Survey shows: advertising to families needs specialised agencies

PR-Bild Familie spielt Triominos Gesellschaftsspiel

Lifestyle image from the toy industry: a Family playing Triominos by Goliath

Many industries are struggling to find a suitable approach to the family target goup. The advertising trade journal Horizont commissioned a survey which found out that families hardly see themselves reflected in the advertising of banks, insurances and other financial services with only 12.6 per cent of affirmatives to the question whether families feel that the advertising resonates with them.  “This is not surprising when most communication directed at families is created by agencies who don’t have a good grasp of the target group”, says Ulrica Griffiths, founder of Munich agency Griffiths Consulting which is specialises in the target groups family and youth.

Not even those companies who deal with families internally hit the right chord: Only 16.9 per cent of all participants say that they like the advertising for family services such as child care. The food sector, in contrast, is more successful with over half of all participants answering positively, especially with the 18- to 29-year-olds, where 66.9 per cent agreed. In contrast only 40 per cent of the over 50-year-olds were in favour and the car industry came out average with 29.3 per cent.

Particularly the image of families in marketing communications did not meet the approval of the consumers: Only 6.3 per cent agree that the pictures largely match reality. Advertising should not just depict the traditional family model, but also patchwork families, single parents or same-sex parents – this demand had the most support with 52.5 per cent of all those surveyed agreeing to it.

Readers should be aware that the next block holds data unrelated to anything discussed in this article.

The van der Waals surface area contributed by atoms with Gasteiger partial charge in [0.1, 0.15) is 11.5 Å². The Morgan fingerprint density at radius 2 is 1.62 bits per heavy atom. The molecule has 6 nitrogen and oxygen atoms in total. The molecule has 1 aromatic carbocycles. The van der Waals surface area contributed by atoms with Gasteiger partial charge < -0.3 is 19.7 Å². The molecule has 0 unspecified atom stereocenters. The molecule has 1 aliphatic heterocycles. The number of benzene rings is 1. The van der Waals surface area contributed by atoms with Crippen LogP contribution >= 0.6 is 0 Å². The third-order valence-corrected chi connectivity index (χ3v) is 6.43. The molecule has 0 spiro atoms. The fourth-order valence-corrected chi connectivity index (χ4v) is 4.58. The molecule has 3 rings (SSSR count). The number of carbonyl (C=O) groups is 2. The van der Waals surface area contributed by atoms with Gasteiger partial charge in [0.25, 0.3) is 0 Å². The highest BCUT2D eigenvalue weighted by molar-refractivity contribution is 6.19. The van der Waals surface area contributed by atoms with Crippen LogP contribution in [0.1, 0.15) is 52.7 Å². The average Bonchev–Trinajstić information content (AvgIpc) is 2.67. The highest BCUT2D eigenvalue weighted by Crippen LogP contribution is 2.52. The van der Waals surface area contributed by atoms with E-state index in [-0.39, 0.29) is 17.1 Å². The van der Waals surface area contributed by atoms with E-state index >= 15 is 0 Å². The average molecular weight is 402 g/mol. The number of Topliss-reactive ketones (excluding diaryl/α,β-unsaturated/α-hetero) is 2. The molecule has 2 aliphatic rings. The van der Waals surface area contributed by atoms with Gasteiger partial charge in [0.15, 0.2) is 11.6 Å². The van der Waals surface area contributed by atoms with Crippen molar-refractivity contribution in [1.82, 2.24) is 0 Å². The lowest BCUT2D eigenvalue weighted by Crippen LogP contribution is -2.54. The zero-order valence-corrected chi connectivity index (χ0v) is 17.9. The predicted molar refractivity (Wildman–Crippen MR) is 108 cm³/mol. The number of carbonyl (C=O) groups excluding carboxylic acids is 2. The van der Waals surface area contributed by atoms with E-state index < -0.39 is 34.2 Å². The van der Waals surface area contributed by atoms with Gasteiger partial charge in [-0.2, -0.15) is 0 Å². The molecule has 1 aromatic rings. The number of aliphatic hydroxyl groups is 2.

The desire for realism however is confronted with a contradictory need for dreams: After all, 44.3 per cent think that it is ok that marketers stage the illusion of a perfect world. This desire is strongest among the 18- to 29-year-olds: 53.8 per cent of them agree. It is interesting to compare the answers of men and women: Across all dimensions, there is a slight preference by women for a more realistic image of families. Ulrica Griffiths: “Two Groups emerge who prefer a world where all is sweetness and light: yound adults, who don’t have a family yet of their own, and men – and aren’t those the ones in agencies and companies who determine the image of families in advertising?”

The survey was conducted by the Frankfurt market Researchers Link Institut für Markt- und Sozialforschung on behalf of Horizont during May 2013 among 500 people aged 18 years and older.

 

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